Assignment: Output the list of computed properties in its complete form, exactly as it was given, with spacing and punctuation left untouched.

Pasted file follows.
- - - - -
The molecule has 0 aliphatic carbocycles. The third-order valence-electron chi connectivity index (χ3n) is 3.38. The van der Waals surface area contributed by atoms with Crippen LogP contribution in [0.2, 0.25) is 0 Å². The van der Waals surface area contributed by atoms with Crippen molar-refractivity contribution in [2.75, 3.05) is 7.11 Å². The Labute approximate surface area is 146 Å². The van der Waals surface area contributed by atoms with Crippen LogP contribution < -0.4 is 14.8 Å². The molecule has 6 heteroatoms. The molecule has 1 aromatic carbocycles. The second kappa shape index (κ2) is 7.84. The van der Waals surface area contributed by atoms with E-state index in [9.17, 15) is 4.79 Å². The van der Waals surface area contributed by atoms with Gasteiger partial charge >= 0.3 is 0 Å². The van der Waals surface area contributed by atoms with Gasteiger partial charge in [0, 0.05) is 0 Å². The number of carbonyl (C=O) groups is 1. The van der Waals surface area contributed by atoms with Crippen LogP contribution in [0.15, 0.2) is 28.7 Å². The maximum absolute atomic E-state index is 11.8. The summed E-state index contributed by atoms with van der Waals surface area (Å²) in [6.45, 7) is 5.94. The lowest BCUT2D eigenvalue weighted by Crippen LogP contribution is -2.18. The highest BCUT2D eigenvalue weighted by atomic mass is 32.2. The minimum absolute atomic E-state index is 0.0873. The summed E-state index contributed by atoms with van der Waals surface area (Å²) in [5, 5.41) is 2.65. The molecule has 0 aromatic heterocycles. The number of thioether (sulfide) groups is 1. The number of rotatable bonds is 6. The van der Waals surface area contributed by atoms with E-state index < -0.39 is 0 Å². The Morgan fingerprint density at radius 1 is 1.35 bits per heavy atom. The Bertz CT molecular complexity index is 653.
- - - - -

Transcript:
The molecule has 0 aliphatic carbocycles. The third-order valence-electron chi connectivity index (χ3n) is 3.38. The van der Waals surface area contributed by atoms with Crippen LogP contribution in [0.2, 0.25) is 0 Å². The van der Waals surface area contributed by atoms with Crippen molar-refractivity contribution in [2.75, 3.05) is 7.11 Å². The Labute approximate surface area is 146 Å². The van der Waals surface area contributed by atoms with Crippen LogP contribution < -0.4 is 14.8 Å². The molecule has 6 heteroatoms. The molecule has 1 aromatic carbocycles. The second kappa shape index (κ2) is 7.84. The van der Waals surface area contributed by atoms with E-state index in [9.17, 15) is 4.79 Å². The van der Waals surface area contributed by atoms with Gasteiger partial charge >= 0.3 is 0 Å². The van der Waals surface area contributed by atoms with Gasteiger partial charge in [0, 0.05) is 0 Å². The number of carbonyl (C=O) groups is 1. The van der Waals surface area contributed by atoms with Crippen LogP contribution in [0.15, 0.2) is 28.7 Å². The maximum absolute atomic E-state index is 11.8. The summed E-state index contributed by atoms with van der Waals surface area (Å²) in [6.45, 7) is 5.94. The lowest BCUT2D eigenvalue weighted by Crippen LogP contribution is -2.18. The highest BCUT2D eigenvalue weighted by atomic mass is 32.2. The minimum absolute atomic E-state index is 0.0873. The summed E-state index contributed by atoms with van der Waals surface area (Å²) in [5, 5.41) is 2.65. The molecule has 0 aromatic heterocycles. The number of thioether (sulfide) groups is 1. The number of rotatable bonds is 6. The van der Waals surface area contributed by atoms with E-state index < -0.39 is 0 Å². The Morgan fingerprint density at radius 1 is 1.35 bits per heavy atom. The Bertz CT molecular complexity index is 653.